Yes We Camp

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= hashtag for the Protest Camp‎‎s in Spain


Willie Osterweil:

"“Yes We Camp,” one of the witty twitter hashtags of Spain’s 15 May movement, sums things up well. Inspired by the Arab Spring, galvanized by crisis, unemployment and austerity, fed up with the ineffective, corrupt, and often misanthropic political process, we are leaving our homes and moving to the street. In a blend of last-chance desperation and optimistic empowerment, we are building autonomous, totally democratic camps in city centers across the world. In these camps total inclusive democracy is praxis, everything is shared, and we build revolutionary consciousness everyday.

Perhaps no country is better suited to the radical democratic camps than Spain. A relatively young democracy, Spain has a rich political history of autonomous revolt and a strong cultural tradition of shared outdoor space. With unemployment hovering around 25 percent, and youth unemployment above 40 percent, a decade long housing bubble as dramatic as that in the US, and a series of dramatic cuts to social services being pushed by the EU and the ‘socialist’ Zapatero government, Los Indignados have over 60 percent popular support. I’ve discussed the history of the movement and life in the camps for Shareable before, but I’d like to zero in on the political methods and practices I witnessed (and took part in, to a limited extent) in Barcelona’s Placa Catalunya.

The camp is fundamentally organized around the principle of the General Assembly. If you’ve been in any kind of leftist meeting you have an idea of how it works: someone volunteers to be meeting facilitator, and people raise their hands to get on the ‘stack’. The facilitator calls on people in the order they volunteered, and only one person speaks at a time. They seek consensus rather than majority rule: all of the meetings I witnessed ended with dissenters agreeing to proposals and accepting the decision of the group. In a majority vote, voters are presented with a yes/no question and 51 percent carries the day, but in General Assembly proposals are built during conversation and debate, and as such actually reflect the desires of the group as a whole.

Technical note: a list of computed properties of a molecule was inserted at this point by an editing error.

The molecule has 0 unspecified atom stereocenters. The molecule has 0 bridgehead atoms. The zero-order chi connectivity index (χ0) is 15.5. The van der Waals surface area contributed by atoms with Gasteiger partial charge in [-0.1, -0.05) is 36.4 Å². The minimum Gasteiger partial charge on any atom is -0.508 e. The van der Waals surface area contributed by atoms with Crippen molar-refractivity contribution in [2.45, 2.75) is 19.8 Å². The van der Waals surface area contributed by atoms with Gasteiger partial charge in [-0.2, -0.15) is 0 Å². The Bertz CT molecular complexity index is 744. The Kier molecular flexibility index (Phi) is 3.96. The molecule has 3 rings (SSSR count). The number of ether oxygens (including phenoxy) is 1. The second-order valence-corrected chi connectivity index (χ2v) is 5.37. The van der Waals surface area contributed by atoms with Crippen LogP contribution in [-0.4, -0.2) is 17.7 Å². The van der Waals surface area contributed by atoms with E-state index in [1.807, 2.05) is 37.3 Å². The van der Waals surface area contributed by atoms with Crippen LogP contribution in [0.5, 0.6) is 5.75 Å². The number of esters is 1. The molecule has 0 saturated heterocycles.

Everything is shared: decision making, food, labor, information, experience, resources, cigarettes. Placa Catalunya has a free kitchen, daily teach-ins, meeting schedules, public art spaces, a play space for kids, free movie screenings, and much more.

The camps also serve as action and information centers: people form actions large and small from the centralized point, allowing for a fluidity and speed of organization unavailable to other forms of organization. It also allows for simple scalability of involvement: core revolutionaries sleep and live in the camp, some people spend a couple days a week there, others only show up for major protests. This improvisational form of occupation creates a strong but fluid movement open to all and run by the people.

This is a practice of total democracy, of real, revolutionary tolerance. Los Indignados are 100 percent against violence, but they define violence to include homelessness, unemployment, hate speech and other forms of injustice. To quote the popular chant: this is what democracy looks like!

Similarly organized camps can be found throughout Spain, in Athens, and of course Egypt and Tunisia. Smaller camps have been springing up all over the world: England, Iceland, Italy, and France, throughout South America, even some in Japan and South Korea." (